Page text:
from feeling numb to feeling everything at once
And I don’t know if I wanna cry—
One of the the hardest things I’ve ever had to learn
is how to lose someone
In a sense, the image of holding hands with grief—walking with it rather than fighting it or ignoring it—is an image of us holding the hand of Jesus. He is acquainted with sorrow (Isaiah 53:3-4). He walks with us through loss, mourning with us over what is broken (John 11:32-36). Grief should be our response to disconnection, because it is God’s response to death and disintegration.
The separation that comes from death or ambiguous loss is still something to be reckoned with, even though Christians believe in the resurrection of the dead (I Corinthians 15:20-27) and ultimate reconciliation. When Adam and Eve ate of the tree of the knowledge of good and evil, relationships fractured in every direction: with other people (Genesis 3:7), with God (Genesis 3:8), with the creation (Genesis 3:17-19), and with ourselves. This sheering apart is not the way it’s supposed to be. The severing caused by death is not how God made his good world to exist. When we experience loss it is the catastrophic consequence of sin (James 1:14-15).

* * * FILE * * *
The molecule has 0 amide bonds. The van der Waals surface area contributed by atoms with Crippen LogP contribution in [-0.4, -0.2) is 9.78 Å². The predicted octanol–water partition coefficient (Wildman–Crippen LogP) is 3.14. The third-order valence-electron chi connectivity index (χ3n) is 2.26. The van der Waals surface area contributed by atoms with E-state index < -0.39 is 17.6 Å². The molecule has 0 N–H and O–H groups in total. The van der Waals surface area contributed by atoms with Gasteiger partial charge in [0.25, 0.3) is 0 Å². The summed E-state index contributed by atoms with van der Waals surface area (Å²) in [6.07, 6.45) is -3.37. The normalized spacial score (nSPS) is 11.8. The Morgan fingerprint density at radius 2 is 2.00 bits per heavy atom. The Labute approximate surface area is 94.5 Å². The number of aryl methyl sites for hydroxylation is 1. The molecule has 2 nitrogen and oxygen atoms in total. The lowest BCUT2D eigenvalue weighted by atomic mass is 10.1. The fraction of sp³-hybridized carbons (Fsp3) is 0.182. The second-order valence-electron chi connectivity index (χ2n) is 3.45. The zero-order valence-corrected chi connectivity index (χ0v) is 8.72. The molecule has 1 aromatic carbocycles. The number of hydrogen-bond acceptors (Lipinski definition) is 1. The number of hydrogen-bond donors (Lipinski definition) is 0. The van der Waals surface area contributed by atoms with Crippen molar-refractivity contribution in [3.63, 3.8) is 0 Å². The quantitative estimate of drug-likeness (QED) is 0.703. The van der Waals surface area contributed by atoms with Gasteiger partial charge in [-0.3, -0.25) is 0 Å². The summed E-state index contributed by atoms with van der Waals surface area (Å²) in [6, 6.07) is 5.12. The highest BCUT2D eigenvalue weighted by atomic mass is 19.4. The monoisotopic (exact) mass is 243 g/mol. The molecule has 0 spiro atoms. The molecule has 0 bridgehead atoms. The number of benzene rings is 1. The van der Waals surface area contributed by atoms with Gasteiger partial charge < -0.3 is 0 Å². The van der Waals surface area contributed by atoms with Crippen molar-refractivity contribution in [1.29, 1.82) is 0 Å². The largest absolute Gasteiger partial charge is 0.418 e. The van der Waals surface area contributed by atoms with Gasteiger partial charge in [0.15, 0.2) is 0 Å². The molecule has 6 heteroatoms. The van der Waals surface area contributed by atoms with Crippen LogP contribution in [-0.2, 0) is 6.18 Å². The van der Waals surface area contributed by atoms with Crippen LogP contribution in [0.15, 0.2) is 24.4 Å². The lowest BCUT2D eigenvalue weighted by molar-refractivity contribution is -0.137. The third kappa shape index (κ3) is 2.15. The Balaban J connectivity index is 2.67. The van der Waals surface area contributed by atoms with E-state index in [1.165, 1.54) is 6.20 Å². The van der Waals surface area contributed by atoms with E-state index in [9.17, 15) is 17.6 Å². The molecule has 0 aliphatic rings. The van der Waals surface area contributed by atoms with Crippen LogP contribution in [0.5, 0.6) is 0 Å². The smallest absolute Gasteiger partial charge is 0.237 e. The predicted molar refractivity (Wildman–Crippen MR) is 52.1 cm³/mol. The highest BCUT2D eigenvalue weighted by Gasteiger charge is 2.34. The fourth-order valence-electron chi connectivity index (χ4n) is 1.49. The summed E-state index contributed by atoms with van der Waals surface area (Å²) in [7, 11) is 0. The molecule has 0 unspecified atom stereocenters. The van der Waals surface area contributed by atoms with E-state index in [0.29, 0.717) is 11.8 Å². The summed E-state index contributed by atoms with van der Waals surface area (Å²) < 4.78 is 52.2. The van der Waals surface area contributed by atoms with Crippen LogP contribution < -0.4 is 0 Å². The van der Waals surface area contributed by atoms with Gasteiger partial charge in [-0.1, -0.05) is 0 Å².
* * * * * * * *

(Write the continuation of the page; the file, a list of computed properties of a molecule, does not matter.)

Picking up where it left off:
What about those who don’t know God or understand that death and separation are an outworking of the Fall? For most of our culture, loss is something bad that we don’t want to experience. We want to outrun the ache of grief, the pain of loss. We want to be distracted from pain or become numb to it. But the reality is that our minds and bodies hold the scars of the Fall, whether we know that it happened or not. Surprisingly, Nesbitt acknowledges the continuance of loss:
[It] changes you forever in the blink of an eye
and it’s not something that just fades overnight
it’s something that stays for the rest of your life
when you lose somebody you love
We don’t just “move on” from a breakup or a death. While we shouldn’t stay stuck in the past or stop living the life God has gifted us, there is no such thing as closure when it comes to love. Pauline Boss continues, “‘closure’ is a terrible word in human relationships. Once you’ve become attached to somebody, love them, care about them—when they’re lost, you still care about them. . . .Somehow, in our society, we’ve decided, once someone is dead, you have to close the door. But we now know that people live with grief. They don’t have to get over it.”(FN2) She clarifies that this doesn’t mean obsessing over our lost loved one, but rather living with grief is choosing to remember them, even though remembering might hurt sometimes.